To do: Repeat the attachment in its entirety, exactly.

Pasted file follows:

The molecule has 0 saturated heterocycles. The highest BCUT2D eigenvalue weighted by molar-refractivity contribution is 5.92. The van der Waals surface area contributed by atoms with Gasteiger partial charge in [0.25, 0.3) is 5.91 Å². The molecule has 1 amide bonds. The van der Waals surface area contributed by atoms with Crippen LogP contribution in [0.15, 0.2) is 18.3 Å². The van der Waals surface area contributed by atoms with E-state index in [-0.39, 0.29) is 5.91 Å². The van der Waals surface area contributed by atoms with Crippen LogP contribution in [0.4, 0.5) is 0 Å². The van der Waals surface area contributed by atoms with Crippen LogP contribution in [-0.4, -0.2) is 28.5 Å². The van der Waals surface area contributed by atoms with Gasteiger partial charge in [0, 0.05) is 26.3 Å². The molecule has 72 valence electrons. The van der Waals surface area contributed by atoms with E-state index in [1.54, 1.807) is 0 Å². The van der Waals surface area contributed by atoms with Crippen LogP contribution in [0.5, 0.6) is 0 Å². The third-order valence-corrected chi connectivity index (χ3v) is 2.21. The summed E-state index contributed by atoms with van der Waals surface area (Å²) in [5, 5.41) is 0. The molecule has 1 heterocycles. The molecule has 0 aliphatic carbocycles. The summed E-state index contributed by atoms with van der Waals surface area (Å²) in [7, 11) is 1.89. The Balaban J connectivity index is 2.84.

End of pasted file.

The molecule has 0 saturated heterocycles. The highest BCUT2D eigenvalue weighted by molar-refractivity contribution is 5.92. The van der Waals surface area contributed by atoms with Gasteiger partial charge in [0.25, 0.3) is 5.91 Å². The molecule has 1 amide bonds. The van der Waals surface area contributed by atoms with Crippen LogP contribution in [0.15, 0.2) is 18.3 Å². The van der Waals surface area contributed by atoms with E-state index in [-0.39, 0.29) is 5.91 Å². The van der Waals surface area contributed by atoms with Crippen LogP contribution in [0.4, 0.5) is 0 Å². The van der Waals surface area contributed by atoms with Crippen LogP contribution in [-0.4, -0.2) is 28.5 Å². The van der Waals surface area contributed by atoms with Gasteiger partial charge in [0, 0.05) is 26.3 Å². The molecule has 72 valence electrons. The van der Waals surface area contributed by atoms with E-state index in [1.54, 1.807) is 0 Å². The van der Waals surface area contributed by atoms with Crippen LogP contribution in [0.5, 0.6) is 0 Å². The third-order valence-corrected chi connectivity index (χ3v) is 2.21. The summed E-state index contributed by atoms with van der Waals surface area (Å²) in [5, 5.41) is 0. The molecule has 1 heterocycles. The molecule has 0 aliphatic carbocycles. The summed E-state index contributed by atoms with van der Waals surface area (Å²) in [7, 11) is 1.89. The Balaban J connectivity index is 2.84.